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For the Life Of Us

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When is a health care reform debate just a debate? Just about all the time, though the likelihood of something actually happening in this post-millennial moment are high enough to drive people to town-hall meetings where they passionately defend their American right to once again do nothing.

I know much of this passion is straight political theater--unconvincing theater, at that--scripted by business interests and the right wing. But just below all the antics is a genuine though unfortunate uneasiness on the part of Joe the Plumber about the prospect of everybody--black, white, brown, working, nonworking, whatever--having access to something we've all come to equate with a nice McMansion and two cars in the garage. Politicians can insist all they want that health care is a right and a necessity; we all know that it's something you buy, like a good education, right? Which means that only certain people are supposed to have it. Deserving people, people who work full-time, people in neighborhood associations whose elected officials actually listen to them on a regular basis; everybody else can go hang. That's the real American way, this divvying up of privileges and status that almost always fall along lines of color, class and credit history. Democracy and equal outcomes and all that jazz run a distant second.

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And yet. Sometimes the ideal is bigger than the reality, even when reality wins. Recently, the Forum (Great Western? Fabulous? I lose track) in Inglewood hosted a weeklong free clinic to people who needed services but couldn't afford them--i.e., people without health care. Offered by the traveling nonprofit Remote Area Medical, the clinic was the first to be staged in a big American city rather than the Appalachians or some isolated part of a third-world country, where RAM normally operates. I spent a few hours in the Forum during that time and was truly moved, and angered, by the scope of need we continue to ignore at our local and national peril. I know all the damning statistics--millions of Americans uninsured and under-insured, an old trend that accelerated under Reagan and the Bushes and that now, in the so-called era of change, seems to have finally reached a critical point.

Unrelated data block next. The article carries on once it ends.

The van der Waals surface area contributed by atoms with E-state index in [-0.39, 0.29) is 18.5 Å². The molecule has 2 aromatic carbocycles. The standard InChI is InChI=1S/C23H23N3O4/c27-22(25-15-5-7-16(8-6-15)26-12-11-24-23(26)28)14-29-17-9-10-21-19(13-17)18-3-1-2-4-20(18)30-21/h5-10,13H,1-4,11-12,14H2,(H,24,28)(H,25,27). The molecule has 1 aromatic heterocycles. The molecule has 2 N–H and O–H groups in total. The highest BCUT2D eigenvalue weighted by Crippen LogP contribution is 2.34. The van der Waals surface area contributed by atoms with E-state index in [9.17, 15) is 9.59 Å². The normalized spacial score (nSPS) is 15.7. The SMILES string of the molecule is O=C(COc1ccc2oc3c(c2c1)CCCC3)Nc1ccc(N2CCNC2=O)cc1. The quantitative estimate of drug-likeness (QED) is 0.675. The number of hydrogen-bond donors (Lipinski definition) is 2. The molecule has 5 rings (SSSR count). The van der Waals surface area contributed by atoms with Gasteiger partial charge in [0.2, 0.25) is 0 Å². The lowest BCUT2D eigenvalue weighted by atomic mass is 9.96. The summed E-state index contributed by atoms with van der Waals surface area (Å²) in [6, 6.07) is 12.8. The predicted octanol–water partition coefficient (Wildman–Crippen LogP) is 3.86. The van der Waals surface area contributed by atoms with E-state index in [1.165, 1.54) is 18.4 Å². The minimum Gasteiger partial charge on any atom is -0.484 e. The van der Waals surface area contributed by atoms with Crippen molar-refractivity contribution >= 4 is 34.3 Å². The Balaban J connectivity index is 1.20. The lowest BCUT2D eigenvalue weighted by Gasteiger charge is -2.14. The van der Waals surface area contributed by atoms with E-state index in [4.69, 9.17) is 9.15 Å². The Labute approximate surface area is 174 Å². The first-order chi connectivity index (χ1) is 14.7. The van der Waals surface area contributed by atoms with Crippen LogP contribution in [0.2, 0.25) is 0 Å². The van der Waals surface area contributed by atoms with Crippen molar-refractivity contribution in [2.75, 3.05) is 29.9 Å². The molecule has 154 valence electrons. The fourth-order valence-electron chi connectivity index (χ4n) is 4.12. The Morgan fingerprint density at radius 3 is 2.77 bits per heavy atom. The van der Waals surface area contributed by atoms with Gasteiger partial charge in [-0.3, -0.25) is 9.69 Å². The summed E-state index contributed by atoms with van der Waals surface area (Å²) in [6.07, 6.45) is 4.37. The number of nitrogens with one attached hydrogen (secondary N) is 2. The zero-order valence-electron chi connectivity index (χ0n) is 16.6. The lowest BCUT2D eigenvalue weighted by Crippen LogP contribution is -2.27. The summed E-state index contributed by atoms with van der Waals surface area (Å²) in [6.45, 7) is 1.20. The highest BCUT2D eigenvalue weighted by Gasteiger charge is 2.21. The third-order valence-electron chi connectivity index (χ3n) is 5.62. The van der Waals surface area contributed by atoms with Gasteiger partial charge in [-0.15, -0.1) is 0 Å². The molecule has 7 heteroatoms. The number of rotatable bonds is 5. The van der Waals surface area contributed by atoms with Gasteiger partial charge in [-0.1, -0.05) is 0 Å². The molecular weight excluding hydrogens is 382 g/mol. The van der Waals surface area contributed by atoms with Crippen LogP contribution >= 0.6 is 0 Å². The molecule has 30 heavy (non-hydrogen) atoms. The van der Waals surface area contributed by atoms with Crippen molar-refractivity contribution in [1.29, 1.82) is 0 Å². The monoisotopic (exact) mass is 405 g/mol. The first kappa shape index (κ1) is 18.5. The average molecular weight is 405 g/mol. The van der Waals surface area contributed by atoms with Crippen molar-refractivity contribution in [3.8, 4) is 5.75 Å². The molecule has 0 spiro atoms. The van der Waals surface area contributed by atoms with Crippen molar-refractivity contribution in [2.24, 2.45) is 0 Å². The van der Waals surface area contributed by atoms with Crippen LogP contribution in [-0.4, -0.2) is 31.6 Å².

But stats are abstracts, one more thing we've become inured to in this information age. People are not. And the people who covered the floor at the Forum last Thursday, patiently waiting for everything from root canals to eyeglasses, defied all the easy ideas about health care on both the right and the left. I talked to a young black college student who has a bright future but no health coverage to ensure she makes it to that future; a staid white Republican and Vietnam vet from Orange County who told me that politics is cold comfort to somebody whose teeth hurt but can't get them looked at; a sixty-something Cuban immigrant who was so happy to get a set of dentures, he crunched pretzels with the wonder of the former puppet Pinocchio trying out his flesh-and-blood body for the first time.

It was all heartening and even humorous stuff, from the fixit stories to the dedication of doctors and others who made the clinic happen. Despite the enormous lines that formed hours before the clinic opened its doors every day, good cheer prevailed. Many grateful clienteles said that RAM ought to set up camp in Inglewood and elsewhere on a regular basis.

But if that happens, we will have lost. If we need to call upon the selfless actions of RAM ever again, that means we will have decided to once again do nothing.

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